September 17, 2020:

I called all the home inspectors that my realtor recommended, and none of them were available within my time frame. I had until September 23 to meet all the conditions of my mortgage, so I needed this step to move pretty quickly. I did a search for inspectors in my area, and after a few calls managed to book someone for the 20th! My partner and I discussed what potential issues we would consider deal breakers and decided that aside from major structural issues, we felt the value of this purchase would outweigh any repairs that would be needed.

September 20, 2020:

Just as we were getting dressed and ready to head to the house for the inspection, my realtor called with some bad news. Apparently there was a communications breakdown between the seller’s agent and the tenant, who claimed she had not received 24 hours notice of the inspection. I was so irritated with them for the mistake (emotions were still running pretty high on my end) that I cried in my partners arms before calling the inspector to reschedule. My realtor took care of getting me an extension on my conditions so we would still have time to review the report before signing off on buying the house.

buying a house
Our little Chu at the home inspection.

September 21, 2020:

This was the day that the first money exchanged hands. I transferred a $1000 deposit to my realtor’s firm, which ultimately went to the lawyer to go towards closing costs. This deposit was outlined in my purchase agreement, but was something I was unaware of prior to starting this process.

September 24, 2020:

Home inspection take two. We arrived at the house on a warm, sunny morning. It had rained the day before, which I figured was a good thing, because any leaks would be more apparent. We tagged along as the inspector looked over the house, top to bottom, we asked questions, took many photos, and a few measurements. My final question for her was “have you found anything that would prevent you from buying this house?” She went over a few repairs and upgrades that we should prepare for, but there was nothing major, and she gave us a big thumbs up!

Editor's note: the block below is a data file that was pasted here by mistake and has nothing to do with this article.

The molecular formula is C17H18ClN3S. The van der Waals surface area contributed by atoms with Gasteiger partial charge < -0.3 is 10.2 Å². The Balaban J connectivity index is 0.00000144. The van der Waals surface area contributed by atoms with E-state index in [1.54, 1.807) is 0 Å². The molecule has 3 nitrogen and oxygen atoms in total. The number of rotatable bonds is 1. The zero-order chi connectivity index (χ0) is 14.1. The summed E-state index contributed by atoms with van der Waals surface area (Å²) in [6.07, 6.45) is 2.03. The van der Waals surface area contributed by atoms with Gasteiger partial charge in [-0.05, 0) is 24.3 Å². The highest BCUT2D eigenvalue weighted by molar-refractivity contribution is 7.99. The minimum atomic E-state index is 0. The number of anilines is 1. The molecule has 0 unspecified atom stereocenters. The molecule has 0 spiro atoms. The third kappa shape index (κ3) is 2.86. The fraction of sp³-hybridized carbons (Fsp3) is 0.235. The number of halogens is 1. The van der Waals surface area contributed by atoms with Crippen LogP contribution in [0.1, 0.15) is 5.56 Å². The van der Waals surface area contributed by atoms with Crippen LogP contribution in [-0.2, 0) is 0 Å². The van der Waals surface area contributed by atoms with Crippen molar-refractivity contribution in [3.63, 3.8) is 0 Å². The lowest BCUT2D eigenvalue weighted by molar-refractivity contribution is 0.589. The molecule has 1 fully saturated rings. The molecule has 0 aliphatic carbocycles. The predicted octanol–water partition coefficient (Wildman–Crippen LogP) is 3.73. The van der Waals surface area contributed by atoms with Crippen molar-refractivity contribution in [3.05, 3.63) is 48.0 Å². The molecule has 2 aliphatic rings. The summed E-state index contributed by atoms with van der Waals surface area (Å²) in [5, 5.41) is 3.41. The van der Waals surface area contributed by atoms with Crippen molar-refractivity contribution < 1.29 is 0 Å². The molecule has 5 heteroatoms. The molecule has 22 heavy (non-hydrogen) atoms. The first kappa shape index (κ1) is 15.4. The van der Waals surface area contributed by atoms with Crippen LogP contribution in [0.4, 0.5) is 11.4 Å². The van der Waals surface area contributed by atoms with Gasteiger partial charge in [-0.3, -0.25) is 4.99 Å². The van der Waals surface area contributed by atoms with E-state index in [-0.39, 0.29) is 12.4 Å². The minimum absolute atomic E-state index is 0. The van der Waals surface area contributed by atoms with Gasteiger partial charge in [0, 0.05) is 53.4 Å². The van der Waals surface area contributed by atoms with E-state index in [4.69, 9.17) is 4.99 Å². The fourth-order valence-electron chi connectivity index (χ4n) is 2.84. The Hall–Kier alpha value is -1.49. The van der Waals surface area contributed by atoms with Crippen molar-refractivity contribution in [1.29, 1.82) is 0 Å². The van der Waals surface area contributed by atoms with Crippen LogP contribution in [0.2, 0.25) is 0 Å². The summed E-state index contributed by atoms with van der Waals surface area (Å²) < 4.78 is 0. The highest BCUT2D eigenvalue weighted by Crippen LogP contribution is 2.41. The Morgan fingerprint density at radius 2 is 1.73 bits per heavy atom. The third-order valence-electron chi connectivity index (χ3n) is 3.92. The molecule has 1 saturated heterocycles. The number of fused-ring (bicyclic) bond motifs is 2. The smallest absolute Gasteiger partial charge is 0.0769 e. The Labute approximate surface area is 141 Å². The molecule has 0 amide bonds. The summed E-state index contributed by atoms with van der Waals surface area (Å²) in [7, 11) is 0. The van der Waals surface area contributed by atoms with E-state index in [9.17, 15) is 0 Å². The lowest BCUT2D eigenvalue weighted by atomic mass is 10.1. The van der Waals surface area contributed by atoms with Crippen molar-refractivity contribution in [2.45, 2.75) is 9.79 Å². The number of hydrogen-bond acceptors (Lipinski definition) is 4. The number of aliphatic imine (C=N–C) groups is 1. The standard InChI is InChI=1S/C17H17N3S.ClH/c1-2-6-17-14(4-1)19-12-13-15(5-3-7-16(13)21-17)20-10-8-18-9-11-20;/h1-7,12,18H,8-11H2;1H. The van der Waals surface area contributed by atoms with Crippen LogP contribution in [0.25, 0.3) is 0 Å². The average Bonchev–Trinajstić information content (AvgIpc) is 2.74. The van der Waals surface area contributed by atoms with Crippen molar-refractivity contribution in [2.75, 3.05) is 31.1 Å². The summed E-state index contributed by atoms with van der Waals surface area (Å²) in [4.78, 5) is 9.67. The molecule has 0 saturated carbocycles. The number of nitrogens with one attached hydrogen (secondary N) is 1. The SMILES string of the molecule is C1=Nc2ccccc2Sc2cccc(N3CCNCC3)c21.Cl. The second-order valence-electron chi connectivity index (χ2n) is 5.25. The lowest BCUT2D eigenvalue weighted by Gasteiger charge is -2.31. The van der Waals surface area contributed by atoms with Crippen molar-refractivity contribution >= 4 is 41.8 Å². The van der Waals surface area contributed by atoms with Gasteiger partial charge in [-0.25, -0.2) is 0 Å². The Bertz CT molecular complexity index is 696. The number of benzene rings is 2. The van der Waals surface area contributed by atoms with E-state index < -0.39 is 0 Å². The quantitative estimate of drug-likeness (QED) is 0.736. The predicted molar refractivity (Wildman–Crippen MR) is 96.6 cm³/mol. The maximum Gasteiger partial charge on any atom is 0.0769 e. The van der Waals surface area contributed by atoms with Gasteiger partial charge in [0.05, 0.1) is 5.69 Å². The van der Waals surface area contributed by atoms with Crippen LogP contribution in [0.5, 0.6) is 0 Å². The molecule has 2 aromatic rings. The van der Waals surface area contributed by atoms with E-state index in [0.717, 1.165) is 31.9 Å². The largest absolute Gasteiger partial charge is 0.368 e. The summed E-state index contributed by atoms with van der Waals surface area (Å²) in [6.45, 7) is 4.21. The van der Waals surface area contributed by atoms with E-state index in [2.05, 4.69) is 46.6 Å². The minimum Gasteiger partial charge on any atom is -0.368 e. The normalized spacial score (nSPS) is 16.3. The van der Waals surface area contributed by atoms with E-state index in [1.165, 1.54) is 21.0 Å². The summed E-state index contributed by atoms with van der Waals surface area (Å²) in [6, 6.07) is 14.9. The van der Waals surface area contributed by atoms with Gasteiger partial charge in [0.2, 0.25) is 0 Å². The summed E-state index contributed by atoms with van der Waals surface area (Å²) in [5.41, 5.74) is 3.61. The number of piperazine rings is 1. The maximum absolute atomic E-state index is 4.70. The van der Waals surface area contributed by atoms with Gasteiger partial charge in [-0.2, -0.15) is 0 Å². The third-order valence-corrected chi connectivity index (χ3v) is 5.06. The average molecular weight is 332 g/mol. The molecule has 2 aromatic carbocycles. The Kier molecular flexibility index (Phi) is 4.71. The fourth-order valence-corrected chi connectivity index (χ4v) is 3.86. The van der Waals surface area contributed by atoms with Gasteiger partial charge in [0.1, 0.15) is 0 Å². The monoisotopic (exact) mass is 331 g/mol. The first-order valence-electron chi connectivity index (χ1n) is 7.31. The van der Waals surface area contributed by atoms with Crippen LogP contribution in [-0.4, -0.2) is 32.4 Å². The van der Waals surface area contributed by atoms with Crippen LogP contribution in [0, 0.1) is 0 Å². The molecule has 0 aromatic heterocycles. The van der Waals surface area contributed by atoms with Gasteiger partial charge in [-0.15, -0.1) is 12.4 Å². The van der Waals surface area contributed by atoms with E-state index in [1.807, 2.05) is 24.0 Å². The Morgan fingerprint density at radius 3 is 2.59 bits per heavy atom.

September 25, 2020:

Payment for the inspection was due before the report would be sent, so I e-transferred the inspector first thing in the morning. Later that day I received the (very lengthy and thorough) inspection report, which covered the things we had discussed the previous day, and a few minor recommendations that all seemed straightforward. My bank had let slip that there were multiple back-up offers in case my sale fell through (crazy pandemic market!) so I did not want to take a chance on negotiating with the seller over what seemed to be a fairly reasonable condition. I let me realtor know that I was ready to clear all conditions, and that was it, I now had nothing to do but wait.

Find out more about buying a house in part 2

I’m going to cut this off here, because the length is starting to get out of control. Part 2 will follow next week, so tune in then for the exciting conclusion to our story. Will Melissa’s dream of buying a house be dashed or will she live happily ever after. Find out in my next post: A Time-line of Home Ownership or What not to do (Part 2)

With Love

Melissa